AMERICA’S WETLAND FOUNDATION COMPLETES ITS MISSION

From a ‘Football Field of Land Lost Each Hour’ to the World Delta Dialogues, Foundation Puts Coastal Land Loss Issues on the Map of Public Consciousness

The America’s WETLAND Foundation (AWF) announced today that it is ceasing operations after nearly two decades of creating a sea change in public and policy-maker awareness of coastal wetland loss, its impacts, and the urgent need to address it.

The impact of the body of work and dedication of AWF’s team and partners continually exceeded everyone’s expectations, according to board chair, King Milling, who also chairs the Governor’s Advisory Commission on Coastal Protection and Restoration. “The task was to mobilize Louisiana citizens and elevate this issue to a top priority and this was accomplished ten-fold.”

The Foundation was created in 2002 in response to then-Governor Mike Foster’s call to action. Through recommendations by a special state task force on the need to broaden public awareness of the land loss crisis in Louisiana and support good public policy to address it, AWF developed the Campaign to Save Coastal Louisiana.

The research-based public engagement efforts by the Foundation led to groundbreaking communications strategies, including establishing metaphors like “losing a football field of land each hour” to coastal erosion in the public vernacular, as a means of gaining critical mass and connecting the public to the enormity of the issue. More than 60 national and international awards for public awareness, partnerships, media, communications, print, broadcast, and electronic advertising are witness to the deep impact of AWF. Among the awards are the Public Service Campaign of the Year by PR News and Silver Anvil Award and the Public Relations Society of America’s “Communicator of the Year.”

“Because of the urgency of the threat, we had to use every trick in the book and then invent some,” Val Marmillion, AWF’s managing director, said. “We started out with barely 20% of Louisiana voters recognizing the issue as important and in less than five years, we moved the needle to 81% with a majority of residents citing coastal restoration as the issue of their lifetime.”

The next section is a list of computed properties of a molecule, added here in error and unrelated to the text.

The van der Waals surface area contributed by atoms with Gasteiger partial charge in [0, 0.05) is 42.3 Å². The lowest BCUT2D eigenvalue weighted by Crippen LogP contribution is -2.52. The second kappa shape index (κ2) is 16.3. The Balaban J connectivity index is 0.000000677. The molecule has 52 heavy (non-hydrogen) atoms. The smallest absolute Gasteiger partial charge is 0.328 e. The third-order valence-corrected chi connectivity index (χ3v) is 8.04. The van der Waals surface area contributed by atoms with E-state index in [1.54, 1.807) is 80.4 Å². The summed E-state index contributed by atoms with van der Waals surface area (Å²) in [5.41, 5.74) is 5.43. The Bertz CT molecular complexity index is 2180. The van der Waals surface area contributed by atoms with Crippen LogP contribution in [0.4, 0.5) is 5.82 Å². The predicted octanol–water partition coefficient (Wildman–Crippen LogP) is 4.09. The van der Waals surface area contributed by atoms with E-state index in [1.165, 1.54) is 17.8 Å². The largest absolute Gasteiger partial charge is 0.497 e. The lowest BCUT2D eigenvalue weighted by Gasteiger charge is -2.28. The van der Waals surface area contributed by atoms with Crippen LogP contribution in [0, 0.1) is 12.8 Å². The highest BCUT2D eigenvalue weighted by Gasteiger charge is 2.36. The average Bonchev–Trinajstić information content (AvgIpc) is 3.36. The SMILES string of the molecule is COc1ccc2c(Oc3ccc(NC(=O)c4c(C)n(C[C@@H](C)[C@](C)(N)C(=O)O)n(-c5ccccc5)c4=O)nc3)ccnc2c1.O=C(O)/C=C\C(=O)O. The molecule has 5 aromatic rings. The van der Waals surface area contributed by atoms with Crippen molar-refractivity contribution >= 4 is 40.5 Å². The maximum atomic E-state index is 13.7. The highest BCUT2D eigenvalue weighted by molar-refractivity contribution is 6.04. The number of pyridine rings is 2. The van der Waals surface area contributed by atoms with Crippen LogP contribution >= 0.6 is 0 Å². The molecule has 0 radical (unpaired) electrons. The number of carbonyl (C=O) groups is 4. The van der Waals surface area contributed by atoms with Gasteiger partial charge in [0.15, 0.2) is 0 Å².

Louisiana has long attempted to demonstrate the value of the Mississippi River delta and contiguous coastal areas to the nation. Through professional targeting, branding, and messaging, the Foundation converted public attitudes, often building on satire as with AWF’s initial public service campaign, “Don’t be a big loser,” highlighting ties to everyday life that would be impacted by loss of the wetlands.

“Once Hurricane Katrina hit, the Foundation had established coastal wetland loss in the media’s mind,” Sidney Coffee, then director of Louisiana’s Coastal Protection & Restoration Authority and later, senior advisor to AWF, said. “The value of coastal wetlands became part of the story when before AWF’s ongoing campaign, the relationship of healthy wetlands to community resiliency was pretty much unknown.”

As Louisiana fell silent during the aftermath of the storm, the Foundation served as a triage for communications from its D.C. offices, reminding news sources that wetland restoration was critical for protecting coastal communities. Hurricanes Katrina and Rita helped cement that important lesson. “It was so gratifying that the national press was asking the right questions and putting the issues together. I remember thinking, wow, the last five years of beating the drum on the issue has paid off,” Coffee said. “It was a light in the darkness of such a devastating time.”

AWF has often been likened to the bell cow, leading and pushing the envelope to suggest a new way to address issues. Most valuable was its work as a neutral convener, providing elasticity in the dialogue between environmental and energy sector advocates. One of the first climate change forums was held by the Foundation in Mobile, Alabama in 2010, well before the issue came to daily headlines.